Inaugural AgriFutures Rural Women’s Acceleration Grant recipient, Fiona Taylor is a woman on a mission, she wants young people to feel they have a future on the land.
Her favourite pastime as a child was visiting her grandparent’s dairy property in Kenya, so when she later married a farmer in Zimbabwe, she felt right at home.
This lifestyle was short-lived, when their cotton seed was burnt and with no way to claim it back, Fiona and her husband decided to try their hand at tobacco farming.
“We bought a rundown tobacco farm through a lease-to-buy scheme in Zimbabwe, with the aim of building it up,” Fiona explains.
But when interest rates soared to 25%, they were left with no choice but to sell the property.
This is what made me passionate about rural finances, because I know firsthand how hard it is when you’re on a property and the finances just aren’t there.”
From Africa to Australia
So, Fiona and her husband cashed the cheque for the sale of the farm, packed up their two teenage children and immigrated to Australia. It definitely wasn’t as simple as that, but thanks to Fiona’s pragmatic approach, it’s but one small part of her rich life story.
When they settled in Australia, Fiona’s husband worked on a cotton farm, and Fiona says it was a steep learning curve.
“It was a rude awakening for me, after spending very little time working physically on the farm in Zimbabwe, I soon had to learn about fencing and driving tractors and all the real farm work,” Fiona recalls.
Since coming to Australia, Fiona’s had a diverse career across many agriculture industries, always with a link to supporting people to keep their farm finances in check, most recently with the Rural Financial Counselling Service.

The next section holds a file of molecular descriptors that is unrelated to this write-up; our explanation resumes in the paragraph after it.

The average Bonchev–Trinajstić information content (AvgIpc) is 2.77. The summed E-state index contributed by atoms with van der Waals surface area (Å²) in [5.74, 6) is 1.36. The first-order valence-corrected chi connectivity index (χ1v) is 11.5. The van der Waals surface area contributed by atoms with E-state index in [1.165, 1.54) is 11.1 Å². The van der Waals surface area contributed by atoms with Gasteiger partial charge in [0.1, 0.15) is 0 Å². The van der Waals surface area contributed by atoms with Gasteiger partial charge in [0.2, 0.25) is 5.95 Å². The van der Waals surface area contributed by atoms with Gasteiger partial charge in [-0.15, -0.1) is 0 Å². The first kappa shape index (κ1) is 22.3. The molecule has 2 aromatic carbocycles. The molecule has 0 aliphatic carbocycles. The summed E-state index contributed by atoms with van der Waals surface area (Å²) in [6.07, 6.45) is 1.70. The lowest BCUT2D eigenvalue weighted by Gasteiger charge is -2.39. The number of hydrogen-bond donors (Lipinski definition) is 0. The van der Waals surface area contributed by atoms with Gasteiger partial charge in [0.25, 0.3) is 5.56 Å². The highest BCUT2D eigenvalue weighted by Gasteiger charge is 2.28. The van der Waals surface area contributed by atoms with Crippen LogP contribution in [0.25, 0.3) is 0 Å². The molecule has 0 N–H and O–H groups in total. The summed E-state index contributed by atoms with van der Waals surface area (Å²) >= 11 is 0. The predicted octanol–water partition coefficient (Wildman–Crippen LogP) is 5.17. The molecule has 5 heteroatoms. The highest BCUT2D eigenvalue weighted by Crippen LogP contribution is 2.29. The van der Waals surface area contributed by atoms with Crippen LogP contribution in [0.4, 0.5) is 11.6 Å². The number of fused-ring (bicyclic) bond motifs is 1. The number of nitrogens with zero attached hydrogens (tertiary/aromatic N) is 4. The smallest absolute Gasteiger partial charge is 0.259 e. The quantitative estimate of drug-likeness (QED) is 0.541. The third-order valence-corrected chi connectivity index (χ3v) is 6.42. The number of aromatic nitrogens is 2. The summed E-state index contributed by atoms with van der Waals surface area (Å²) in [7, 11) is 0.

It has been her farm ownership and professional financial experience which led her to her idea for the inaugural AgriFutures Rural Women’s Acceleration Grant – the ‘Rural New Generation Scheme’.
In the field that I am, I’ve seen a lot of people battling to buy properties, and also the challenges with passing on properties to younger generations.”
“The idea is to lease the property so that while you’re paying rent on it, you’re developing a relationship with the bank you’re dealing with and with the owner of the property, who may even become your mentor.”
The scheme, similar to what is run in the UK and Zimbabwe, is based on a tenant-type farming situation. This allows the young farmers with qualifications and interest in agriculture, to gain invaluable experience working on the land, at the same time showing the people who can make decisions about their future that they can run a viable farming enterprise.
A scheme participant noted they reaped the rewards of the program, even after leaving Zimbabwe.
“This scheme has benefited us greatly, even beyond farming in Zimbabwe. It stood us in good stead to get up and running in new countries, with new business enterprises. It should definitely be embraced in Australia, I’m confident it will succeed.”
Fiona explains, “It’s not a handout either. The new entrant has mentoring from experienced producers, professional development and financial advice, so after three years they’ve developed the ability and equity to purchase their own property, without a guarantor. It’s essentially a lease-to-buy scheme for farms.”
Opportunity for those not off the land
Fiona says there’s no limit to how her idea can impact individuals, communities and the industry.
I recently found a breakdown of the average age of a farmer in Australia, and it’s currently 61 years of age and it’s only getting older.”
“My scheme provides another avenue for older farmers to sell their farms and the ability for young people to purchase farms in an increasingly competitive market, as well as the opportunity to bolster rural economies and bring innovative young people into the agricultural industry,” says Fiona.
According to Fiona, her scheme will help encourage young people from non-farming backgrounds to pursue a career on the land.
“I’m particularly interested in the people who don’t have a family farm to inherit from Mum and Dad, because it is harder for them to break into the market.”
This article was originally published by Agrifutures and the full article can be viewed here.